There is a white-hot meme doing damage in all corners of the media right now. MSNBC’s Chuck Todd summed it up Thursday on The Daily Rundown: “It was a trillion dollars and thousands of U.S. lives to topple a dictator in Iraq. It’s a billion dollars and no U.S. lives to topple a dictator in Libya. That’s a pretty stark contrast.”

And a pretty superficial one. If foreign policy comes down to the dollar-to-dictator ratio, why stop with Bush and Saddam? FDR spent 5 trillion in today’s dollars and lost hundreds of thousands of American lives to “topple a dictator” in Germany. Boy, World War II sure was no Libya campaign.

And Todd ignores the logical extension of his reductive analysis. For the billions spent keeping Saddam in his supposed box prior to 2003, and the thousands of American lives lost to terrorists who cited that box as justification for their attacks, the U.S. got…zero dictators toppled. It would seem Bush’s effort counts as something of a mathematical improvement, no?

And speaking of Bush’s effort, without it Qaddafi—yes, Qaddafi, not just Saddam—would not only still be in power, but would also still possess his arsenal of weapons of mass destruction. Qaddafi gave up his WMD in the spring of 2003, after he saw what post-9/11 America thought about tyrants who played around with such things. And if you don’t think there’s a direct line between toppling Saddam and the current uprisings against Middle East dictators, you should talk to the Libyans themselves. What did they say in the streets of Tripoli when their moment of liberation was about to be quashed by Qaddafi’s air force?  “Bring Bush! Make a no fly zone, bomb the planes.”  They’d seen what happened to the Iranians who asked for Obama’s help against Ali Khameini in 2009 and determined not to be fooled twice. Instead of Bush the Libyans got Nicolas Sarkozy, who rose to his finest moment on the world stage.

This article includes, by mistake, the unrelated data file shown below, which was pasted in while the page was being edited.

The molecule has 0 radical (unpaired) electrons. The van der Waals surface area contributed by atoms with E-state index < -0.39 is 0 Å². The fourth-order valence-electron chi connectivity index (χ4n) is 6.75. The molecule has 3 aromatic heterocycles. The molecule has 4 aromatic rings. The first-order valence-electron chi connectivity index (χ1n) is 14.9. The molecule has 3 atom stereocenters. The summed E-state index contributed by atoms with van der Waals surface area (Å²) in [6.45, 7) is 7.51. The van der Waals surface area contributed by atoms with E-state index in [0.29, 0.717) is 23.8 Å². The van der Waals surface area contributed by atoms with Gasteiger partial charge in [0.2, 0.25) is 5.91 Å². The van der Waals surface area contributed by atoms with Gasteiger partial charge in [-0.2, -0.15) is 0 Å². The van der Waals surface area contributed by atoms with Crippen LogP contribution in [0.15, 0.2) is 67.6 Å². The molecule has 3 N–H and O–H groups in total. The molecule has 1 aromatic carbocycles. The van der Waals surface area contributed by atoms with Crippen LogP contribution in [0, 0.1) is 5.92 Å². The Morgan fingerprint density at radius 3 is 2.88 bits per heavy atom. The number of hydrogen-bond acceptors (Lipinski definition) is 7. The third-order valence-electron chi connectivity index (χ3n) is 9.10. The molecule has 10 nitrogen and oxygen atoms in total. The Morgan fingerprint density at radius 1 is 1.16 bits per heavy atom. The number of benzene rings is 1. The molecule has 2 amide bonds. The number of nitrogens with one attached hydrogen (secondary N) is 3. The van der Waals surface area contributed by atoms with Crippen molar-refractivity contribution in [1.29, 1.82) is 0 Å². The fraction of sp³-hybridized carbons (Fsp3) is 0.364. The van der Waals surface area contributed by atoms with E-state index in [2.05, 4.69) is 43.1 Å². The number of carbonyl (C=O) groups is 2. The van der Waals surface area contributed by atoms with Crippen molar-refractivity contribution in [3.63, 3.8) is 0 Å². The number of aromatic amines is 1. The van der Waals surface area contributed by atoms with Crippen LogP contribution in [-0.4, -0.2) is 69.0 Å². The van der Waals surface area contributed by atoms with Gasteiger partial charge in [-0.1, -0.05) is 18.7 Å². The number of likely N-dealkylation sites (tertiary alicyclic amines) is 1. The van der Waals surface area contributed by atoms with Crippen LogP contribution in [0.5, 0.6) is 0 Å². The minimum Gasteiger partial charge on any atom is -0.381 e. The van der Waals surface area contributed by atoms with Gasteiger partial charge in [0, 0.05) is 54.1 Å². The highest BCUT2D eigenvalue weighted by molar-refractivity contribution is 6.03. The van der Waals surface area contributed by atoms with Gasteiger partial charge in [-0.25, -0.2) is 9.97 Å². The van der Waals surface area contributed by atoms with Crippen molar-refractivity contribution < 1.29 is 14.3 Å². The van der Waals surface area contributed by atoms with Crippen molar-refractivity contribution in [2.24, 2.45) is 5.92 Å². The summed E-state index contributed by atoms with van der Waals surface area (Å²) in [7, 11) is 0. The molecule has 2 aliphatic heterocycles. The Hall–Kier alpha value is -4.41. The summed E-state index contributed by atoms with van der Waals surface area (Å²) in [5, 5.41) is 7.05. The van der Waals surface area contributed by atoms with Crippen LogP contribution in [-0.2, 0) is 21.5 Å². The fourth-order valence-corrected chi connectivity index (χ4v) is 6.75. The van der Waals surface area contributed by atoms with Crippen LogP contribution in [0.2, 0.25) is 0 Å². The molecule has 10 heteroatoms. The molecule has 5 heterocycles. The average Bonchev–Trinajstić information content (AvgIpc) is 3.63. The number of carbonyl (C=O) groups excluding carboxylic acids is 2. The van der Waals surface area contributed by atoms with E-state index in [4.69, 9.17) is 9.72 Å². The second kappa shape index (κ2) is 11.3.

For the blood and treasure spent on Iraq we got a lot more than the killing of a single bad guy. We eliminated the most destabilizing force in the region, broke al Qaeda’s back, placed freedom at the heart of the political debate in the Muslim world, and helped to establish a functioning, if flawed, democracy in Iraq.

War on the cheap isn’t innovative. It’s just cheap. In a Contentions post yesterday, Max Boot beautifully described “the problem with push-button wars” like the one in Libya: “you can damage an enemy or even topple his regime, but you cannot truly dictate the outcome.” I hope I’m wrong but I fear that if Chuck Todd is looking for “stark contrasts” he’ll see few starker than the one between post-Saddam Iraq and post-Qaddafi Libya. Democracy is pricey because it’s precious and rare. Todd and others are praising a billion-dollar hit job, which, when you think about it, seems like a sucker’s deal.

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Why Publish the Marco Rubio Story?

The Washington Post released on its website yesterday afternoon an article by Manuel Roig-Franzia that has to rank as one of the more disgraceful pieces of personal hit journalism in memory—alleging that Florida Sen. Marco Rubio “embellished” the facts surrounding the departure of his parents from Cuba. You can judge for yourself by the piece itself and the devastating takedown of it by the Miami Herald‘s Marc Caputo. I just want to offer a few thoughts, based on years working in newsrooms, of how a piece like Roig-Franzia’s comes to be and why it is usually published even when it fails to make its own case.

The Post article is, in one respect, the result of classic reportorial cynicism. A politician gets popular and tells a self-made story and seems unimpeachable as a result and somebody is just desperate to bring him down a peg. That can be the reporter who does it, or the source who feeds him the idea. Given that Rubio is a conservative Republican Hispanic, the fact that he has dodged the bullet of being given the traitor-to-his-own-people-by-being-right-wing treatment through the modality of a journalistic assault until now is actually remarkable.